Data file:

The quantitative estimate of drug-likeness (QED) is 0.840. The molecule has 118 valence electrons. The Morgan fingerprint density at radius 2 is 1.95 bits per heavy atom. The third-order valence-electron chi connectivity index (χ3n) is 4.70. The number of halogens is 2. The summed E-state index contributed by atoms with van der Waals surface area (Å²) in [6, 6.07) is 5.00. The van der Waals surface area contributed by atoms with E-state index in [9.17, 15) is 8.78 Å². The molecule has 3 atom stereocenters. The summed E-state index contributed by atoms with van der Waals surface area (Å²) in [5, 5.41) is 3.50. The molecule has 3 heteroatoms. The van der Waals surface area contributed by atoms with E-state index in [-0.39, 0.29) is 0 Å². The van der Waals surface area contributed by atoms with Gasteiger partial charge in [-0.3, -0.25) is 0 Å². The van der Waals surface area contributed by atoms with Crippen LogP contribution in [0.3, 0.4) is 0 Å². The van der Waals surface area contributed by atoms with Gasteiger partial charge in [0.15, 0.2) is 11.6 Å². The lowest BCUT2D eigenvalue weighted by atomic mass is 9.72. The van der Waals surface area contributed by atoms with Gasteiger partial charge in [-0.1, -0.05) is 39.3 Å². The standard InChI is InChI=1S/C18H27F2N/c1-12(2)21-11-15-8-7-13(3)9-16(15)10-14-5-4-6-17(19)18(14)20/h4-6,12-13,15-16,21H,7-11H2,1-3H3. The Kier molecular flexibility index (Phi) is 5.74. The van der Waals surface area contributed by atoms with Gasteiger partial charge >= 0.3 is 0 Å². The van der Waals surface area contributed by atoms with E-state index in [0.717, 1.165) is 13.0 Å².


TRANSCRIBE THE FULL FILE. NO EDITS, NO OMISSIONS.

The quantitative estimate of drug-likeness (QED) is 0.840. The molecule has 118 valence electrons. The Morgan fingerprint density at radius 2 is 1.95 bits per heavy atom. The third-order valence-electron chi connectivity index (χ3n) is 4.70. The number of halogens is 2. The summed E-state index contributed by atoms with van der Waals surface area (Å²) in [6, 6.07) is 5.00. The van der Waals surface area contributed by atoms with E-state index in [9.17, 15) is 8.78 Å². The molecule has 3 atom stereocenters. The summed E-state index contributed by atoms with van der Waals surface area (Å²) in [5, 5.41) is 3.50. The molecule has 3 heteroatoms. The van der Waals surface area contributed by atoms with E-state index in [-0.39, 0.29) is 0 Å². The van der Waals surface area contributed by atoms with Gasteiger partial charge in [-0.3, -0.25) is 0 Å². The van der Waals surface area contributed by atoms with Crippen LogP contribution in [0.3, 0.4) is 0 Å². The van der Waals surface area contributed by atoms with Gasteiger partial charge in [0.15, 0.2) is 11.6 Å². The lowest BCUT2D eigenvalue weighted by atomic mass is 9.72. The van der Waals surface area contributed by atoms with Gasteiger partial charge in [-0.1, -0.05) is 39.3 Å². The standard InChI is InChI=1S/C18H27F2N/c1-12(2)21-11-15-8-7-13(3)9-16(15)10-14-5-4-6-17(19)18(14)20/h4-6,12-13,15-16,21H,7-11H2,1-3H3. The Kier molecular flexibility index (Phi) is 5.74. The van der Waals surface area contributed by atoms with Gasteiger partial charge >= 0.3 is 0 Å². The van der Waals surface area contributed by atoms with E-state index in [0.717, 1.165) is 13.0 Å².